"All empirical evidence and logical reasoning concerning the shroud of Turin will lead any objective, rational person to the firm conclusion that the shroud is an artifact created by an artist in the fourteenth-century." -- Steven D. Schafersman
The historical records for the Shroud of Turin can be separated into two time periods: before 1390 and from 1390 to the present. The period until 1390 is subject to debate and controversy among historians. Prior to the 14th century there are some allegedly congruent but controversial references such as the Pray Codex. It is often mentioned that the first certain historical record dates from 1353 or 1357. However the presence of the Turin Shroud in Lirey, France, is only undoubtedly attested in 1390 when Bishop Pierre d'Arcis wrote a memorandum where he charged that the Shroud was a forgery. He said an official of the church at Lirey had, "falsely and deceitfully, being consumed with the passion of avarice, and not from any motive of devotion but only of gain, procured for his church a certain cloth cunningly painted, upon which by a clever sleight of hand was depicted the twofold image of one man, that is to say, the back and the front, he falsely declaring and pretending that this was the actual shroud in which our Savior Jesus Christ was enfolded in the tomb, ..." Bishop d'Arcis went on to explain how a predecessor, Bishop Henri de Poitiers, had "discovered the fraud and how the said cloth had been cunningly painted, the truth being attested by the artist who had painted it, ..."
About 1900, a letter was found in a collection of documents owned by Ulysse Chevalier. The letter was written in 1389 by the Bishop of Troyes, Henri of Poitiers, Bishop to the Anti-Pope of Avignon, Clement the VII. The letter explained that an investigation had exposed the artist who had painted the Shroud and he had confessed. Many were disturbed that the cloth was being used for financial gain. The letter further pointed out:
“For many theologians and other wise persons declared that this could not be the real Shroud of our Lord, having the Savior’s likeness thus imprinted upon it, since the holy Gospel made no mention of any such imprint; while, if it had been true, it was quite unlikely that the holy evangelist would have omitted to record it, or that the fact should have remained hidden until the present time.”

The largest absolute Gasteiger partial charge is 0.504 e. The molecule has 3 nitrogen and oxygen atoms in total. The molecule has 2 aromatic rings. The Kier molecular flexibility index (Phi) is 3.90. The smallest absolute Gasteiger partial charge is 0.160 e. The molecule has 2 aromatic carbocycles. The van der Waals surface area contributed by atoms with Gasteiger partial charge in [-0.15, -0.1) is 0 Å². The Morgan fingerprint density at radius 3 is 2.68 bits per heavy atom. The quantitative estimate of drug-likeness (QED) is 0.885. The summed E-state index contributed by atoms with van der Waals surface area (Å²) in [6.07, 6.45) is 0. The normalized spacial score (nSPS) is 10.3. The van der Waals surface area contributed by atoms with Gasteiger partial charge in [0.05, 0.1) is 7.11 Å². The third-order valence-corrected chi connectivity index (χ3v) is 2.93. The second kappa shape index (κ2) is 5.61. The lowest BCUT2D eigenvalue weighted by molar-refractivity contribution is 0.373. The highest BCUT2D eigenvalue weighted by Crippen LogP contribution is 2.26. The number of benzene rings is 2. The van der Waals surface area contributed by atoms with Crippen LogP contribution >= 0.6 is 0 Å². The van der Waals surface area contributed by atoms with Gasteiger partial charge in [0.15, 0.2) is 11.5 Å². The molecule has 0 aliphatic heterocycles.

The carbon 14 dating of the shroud to 1260-1390 A.D. brings us into the world of Francis of Assisi (who died in 1226), to his stigmata (the miraculous wounds on his hands, feet and side) and, especially, to the lay brotherhoods that his piety and his cult of self-mortification engendered. These Christians appreciated and understood Jesus' wounds in a very physical way.
Knowing both this and the shroud's carbon 14 dating of 1260 to 1390 A.D., it is worth returning, finally, to the place and time of the shroud's first appearance in historical documents. It is the year 1357, and the shroud is being exhibited publicly to pilgrims. It belongs to a French nobleman, Geofrey de Charnay, and is being displayed in his private chapel in Lirey, a village near Troyes, in northeastern France. The Bishop of Troyes, Henri of Poitiers, is upset because he believes the shroud is a fake; in fact, he has been told this by a man who claims to have painted it. Thirty years pass. It is now 1389, and Henri's successor, Pierre d'Archis, writes a long letter of protest about the shroud to Pope Clement VII. He recalls his predecessor's accusation and then goes on to state his own conviction "that the Shroud is a product of human handicraft ... a cloth cunningly painted by a man." He pleads with the Pope to end its public display. The Pope's written reply is cautious but clear; the shroud may still be displayed, but only on the condition that a priest be in attendance to announce to all present, in a loud and intelligible voice, without any trickery, that the aforesaid form or representation [the shroud] is not the true burial cloth of Our Lord Jesus Christ, but only a kind of painting or picture made as a form or representation of the burial cloth.
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